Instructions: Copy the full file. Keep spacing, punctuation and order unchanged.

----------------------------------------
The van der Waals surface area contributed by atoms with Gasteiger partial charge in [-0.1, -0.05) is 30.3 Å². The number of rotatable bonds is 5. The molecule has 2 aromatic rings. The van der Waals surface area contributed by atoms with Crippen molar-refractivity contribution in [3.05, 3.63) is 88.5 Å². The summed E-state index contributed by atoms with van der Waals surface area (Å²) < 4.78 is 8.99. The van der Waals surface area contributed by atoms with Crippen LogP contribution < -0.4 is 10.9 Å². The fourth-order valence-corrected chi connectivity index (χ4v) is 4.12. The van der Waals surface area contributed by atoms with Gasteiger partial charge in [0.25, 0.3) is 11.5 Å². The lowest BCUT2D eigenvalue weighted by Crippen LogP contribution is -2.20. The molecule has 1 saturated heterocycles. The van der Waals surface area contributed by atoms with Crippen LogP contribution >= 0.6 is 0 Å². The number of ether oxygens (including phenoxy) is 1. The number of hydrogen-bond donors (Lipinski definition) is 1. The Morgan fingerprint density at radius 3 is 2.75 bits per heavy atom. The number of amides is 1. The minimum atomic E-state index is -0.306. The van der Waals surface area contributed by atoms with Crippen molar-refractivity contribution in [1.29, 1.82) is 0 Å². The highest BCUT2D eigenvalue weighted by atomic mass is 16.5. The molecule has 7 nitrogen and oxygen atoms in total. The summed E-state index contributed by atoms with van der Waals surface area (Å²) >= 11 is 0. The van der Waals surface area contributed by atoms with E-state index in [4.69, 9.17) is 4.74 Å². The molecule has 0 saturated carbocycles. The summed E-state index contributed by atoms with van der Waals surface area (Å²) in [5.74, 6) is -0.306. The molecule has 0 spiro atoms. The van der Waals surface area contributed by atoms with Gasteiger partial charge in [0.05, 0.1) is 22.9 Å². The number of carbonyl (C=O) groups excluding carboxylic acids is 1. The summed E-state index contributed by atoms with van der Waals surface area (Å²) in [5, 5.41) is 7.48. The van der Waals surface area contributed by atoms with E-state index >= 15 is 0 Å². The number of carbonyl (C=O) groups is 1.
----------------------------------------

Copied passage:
The van der Waals surface area contributed by atoms with Gasteiger partial charge in [-0.1, -0.05) is 30.3 Å². The number of rotatable bonds is 5. The molecule has 2 aromatic rings. The van der Waals surface area contributed by atoms with Crippen molar-refractivity contribution in [3.05, 3.63) is 88.5 Å². The summed E-state index contributed by atoms with van der Waals surface area (Å²) < 4.78 is 8.99. The van der Waals surface area contributed by atoms with Crippen LogP contribution < -0.4 is 10.9 Å². The fourth-order valence-corrected chi connectivity index (χ4v) is 4.12. The van der Waals surface area contributed by atoms with Gasteiger partial charge in [0.25, 0.3) is 11.5 Å². The lowest BCUT2D eigenvalue weighted by Crippen LogP contribution is -2.20. The molecule has 1 saturated heterocycles. The van der Waals surface area contributed by atoms with Crippen LogP contribution >= 0.6 is 0 Å². The number of ether oxygens (including phenoxy) is 1. The number of hydrogen-bond donors (Lipinski definition) is 1. The Morgan fingerprint density at radius 3 is 2.75 bits per heavy atom. The number of amides is 1. The minimum atomic E-state index is -0.306. The van der Waals surface area contributed by atoms with Crippen molar-refractivity contribution in [1.29, 1.82) is 0 Å². The highest BCUT2D eigenvalue weighted by atomic mass is 16.5. The molecule has 7 nitrogen and oxygen atoms in total. The summed E-state index contributed by atoms with van der Waals surface area (Å²) >= 11 is 0. The van der Waals surface area contributed by atoms with E-state index in [4.69, 9.17) is 4.74 Å². The molecule has 0 saturated carbocycles. The summed E-state index contributed by atoms with van der Waals surface area (Å²) in [5.74, 6) is -0.306. The molecule has 0 spiro atoms. The van der Waals surface area contributed by atoms with Gasteiger partial charge in [0.05, 0.1) is 22.9 Å². The number of carbonyl (C=O) groups excluding carboxylic acids is 1. The summed E-state index contributed by atoms with van der Waals surface area (Å²) in [5, 5.41) is 7.48. The van der Waals surface area contributed by atoms with E-state index >= 15 is 0 Å². The number of carbonyl (C=O) groups is 1.